Before the introduction of long-acting insulin, NPH was – in general – the most effective bedtime insulin for any diabetes patient.
Specifically for gestational diabetes, it falls into pregnancy safety category B, which is considered highly safe.
This insulin is identical to human insulin and is in a suspension. Its onset of action is 1–2 hours, with an average peak of 4 hours (range: 4–8 hours). The duration of action is around 12 hours. Therefore, NPH insulin is not long-acting but intermediate-acting.
The reason why this is highly suggested as bedtime insulin for gestational diabetes even now is for its safety which has shown positive effects over a long history, and because it’s known to pose no risk to the fetus.
Introduced in 2001, insulin glargine (Lantus) is a long-acting insulin analog with greater stability and duration of action than regular human insulin.
Insulin glargine starts to work several hours after injection and keeps working evenly for 24 hours.
It more closely mimics normal physiologic basal insulin concentrations than NPH. But they fall into pregnancy safety category C, so extra caution is needed before taking this as bedtime insulin.
Glargine is also associated with a 6- and 8- fold increase in binding to IGF receptor and mitogenic potency respectively when compared to regular human insulin.
Introduced in 2005, it is the first and only basal insulin analog that falls into pregnancy safety category B.
This means that detemir does not pose a higher risk or harm for the unborn when used in pregnant women with diabetes.
This works similar to glargine once injected. It has a long duration of action, up to 24 hours, making it suitable for bedtime insulin for gestational diabetes.
The key to effective bedtime insulin is that it should minimize the risk for nocturnal hypoglycemia. So, in that case, glargine or detemir stand out to be the best bedtime insulin for gestational diabetes.
Besides this, the state of action of NPH (intermediate-acting insulin) is highly variable. This variability causes difﬁculties with glucose control and leads to episodes of nocturnal hypoglycemia.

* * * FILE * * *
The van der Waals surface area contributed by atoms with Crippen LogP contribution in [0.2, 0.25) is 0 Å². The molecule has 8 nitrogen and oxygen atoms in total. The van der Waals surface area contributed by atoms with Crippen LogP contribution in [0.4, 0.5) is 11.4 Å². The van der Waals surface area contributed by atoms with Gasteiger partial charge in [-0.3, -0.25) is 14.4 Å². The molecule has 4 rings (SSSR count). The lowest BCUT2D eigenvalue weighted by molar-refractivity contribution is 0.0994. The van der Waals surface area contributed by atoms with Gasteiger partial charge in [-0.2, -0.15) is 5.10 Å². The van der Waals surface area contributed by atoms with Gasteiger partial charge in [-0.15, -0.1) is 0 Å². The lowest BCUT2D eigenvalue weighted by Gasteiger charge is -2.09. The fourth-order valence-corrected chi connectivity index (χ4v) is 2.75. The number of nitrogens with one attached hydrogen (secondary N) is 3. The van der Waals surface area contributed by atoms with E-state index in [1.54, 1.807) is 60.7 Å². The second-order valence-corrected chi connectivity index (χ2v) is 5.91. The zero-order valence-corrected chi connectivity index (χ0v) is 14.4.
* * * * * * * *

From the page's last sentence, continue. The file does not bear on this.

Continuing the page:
So, the main purpose of taking bedtime insulin to minimize or avoid nocturnal hypoglycemia is lost.
One study also states that bedtime glargine supports less nocturnal hypoglycemia and better post-dinner glucose control compared to bedtime NPH insulin – especially with type 2 diabetes.
Similarly, in clinical studies, detemir also demonstrated a lower risk of nocturnal hypoglycemia and less weight gain than NPH, especially in type 1 diabetes.
So, it appears that glargine or detemir are the most beneficial bedtime insulin for gestational diabetes.
And for a more concrete view, here are some benefits of those two options.
If you are looking for the recommended option, then our advice is to enroll with us here and speak to us about detemir as an option.
Detemir falls into pregnancy safety category B that is extremely safe, whereas glargine falls into category C, which is considered cautious. This, of course, is also highly influenced by your type of diabetes and personal circumstances.
As we always recommend though, any decisions regarding your condition and treatment should only be made in conjunction with your doctor’s advice and consent.
You can potentially get extensive help for your diabetes medications, including NPH, glargine, and detemir.
If you’re having trouble affording any of your medications, enroll with us and see if you qualify to pay only $50 a month for each of your medications.